The University of Colorado Pain Medicine Fellowship accepts 1 anesthesiolgy-track fellow each year into a comprehensive training program that emphasizes compassionate, appropriate, and knowledge-based care. We pride ourselves on practice-based learning, professionalism, and interpersonal communication,and systems-based practice. Training at the University of Colorado Pain Medicine fellowship provides full immersion in the multidisciplinary components of pain assessment and treatment. Our program includes staff with expertise in anesthesiology, physical medicine and rehabilitation, neurosurgery, neurology, psychiatry, psychology, physical therapy, palliative care, internal medicine, chiropractic and acupuncture. We stress a unified approach to evaluation and management of simple and complicated pain problems alike.
Fellows at the University of Colorado Pain Medicine program will learn from a diverse and dedicated staff skilled in practical and theoretical approaches to treating pain. In addition to training at the University of Colorado at Denver Health Sciences Center, fellows also gain experience at the Veterans' Administration Medical Center of Denver and The Children's Hospital. The Denver VAMC is a regional referral center for veterans with a variety of pain syndromes. The Children's Hospital is ranked the 7th best pediatric hospital in America by US News and World Report.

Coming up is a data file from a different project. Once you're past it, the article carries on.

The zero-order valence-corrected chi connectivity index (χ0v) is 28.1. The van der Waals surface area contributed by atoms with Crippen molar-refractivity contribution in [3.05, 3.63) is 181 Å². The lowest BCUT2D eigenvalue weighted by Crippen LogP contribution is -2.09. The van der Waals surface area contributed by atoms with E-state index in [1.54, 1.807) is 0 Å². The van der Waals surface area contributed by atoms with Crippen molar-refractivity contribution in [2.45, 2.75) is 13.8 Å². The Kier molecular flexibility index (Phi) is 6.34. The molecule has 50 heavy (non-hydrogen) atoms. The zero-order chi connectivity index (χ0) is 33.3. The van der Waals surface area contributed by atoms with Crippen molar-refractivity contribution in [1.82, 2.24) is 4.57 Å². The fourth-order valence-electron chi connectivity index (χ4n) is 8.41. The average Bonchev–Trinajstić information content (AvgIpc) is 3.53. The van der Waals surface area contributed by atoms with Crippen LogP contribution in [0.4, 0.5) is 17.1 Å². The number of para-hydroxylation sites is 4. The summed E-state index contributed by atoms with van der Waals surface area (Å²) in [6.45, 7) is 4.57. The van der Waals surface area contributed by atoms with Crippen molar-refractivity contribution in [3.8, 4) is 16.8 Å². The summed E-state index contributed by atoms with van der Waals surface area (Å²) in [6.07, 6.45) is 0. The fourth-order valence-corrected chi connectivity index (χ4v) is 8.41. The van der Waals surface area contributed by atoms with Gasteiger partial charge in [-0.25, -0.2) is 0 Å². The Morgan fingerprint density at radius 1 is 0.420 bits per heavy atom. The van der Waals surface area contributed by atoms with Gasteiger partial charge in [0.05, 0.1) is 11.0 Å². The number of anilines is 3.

A comprehensive didactic program of lectures is offered, with daily lectures on topics of pain medicine, weekly multi-disciplinary conferences, and periodic journal reviews. In addition, our fellows will learn practice management techniques, business strategies, medical-legal aspects of pain practice, and quality improvement paradigms.
As a regional leader in interventional anesthetic and surgical techniques for pain control, our centers see more than 10,000 patients and perform nearly 4,000 procedures annually. This includes a variety of fluoroscopically and non-fluoroscopically guided neural blockade procedures. Additionally, interventions such as radiofrequency lesioning, chemical neuroablation, implantation of spinal cord stimulators, sympathetic blockade and other minimally invasive neuraxial procedures are routinely performed. We work in concert with services that employ bio-behavioral therapies, and integrative medicine methods such as biofeedback, hypnosis, acupuncture, chiropractic care, cognitive behavior therapy and mind/body techniques.
Truly, pain medicine training at the University of Colorado offers an innovative and comprehensive education in the many approaches and modalities available for pain management.
Jason P. Krutsch, MD
Director, Interventional Pain Management
Associate Director, Pain Fellowship
Associate Professor, Department of Anesthesiology
University of Colorado Denver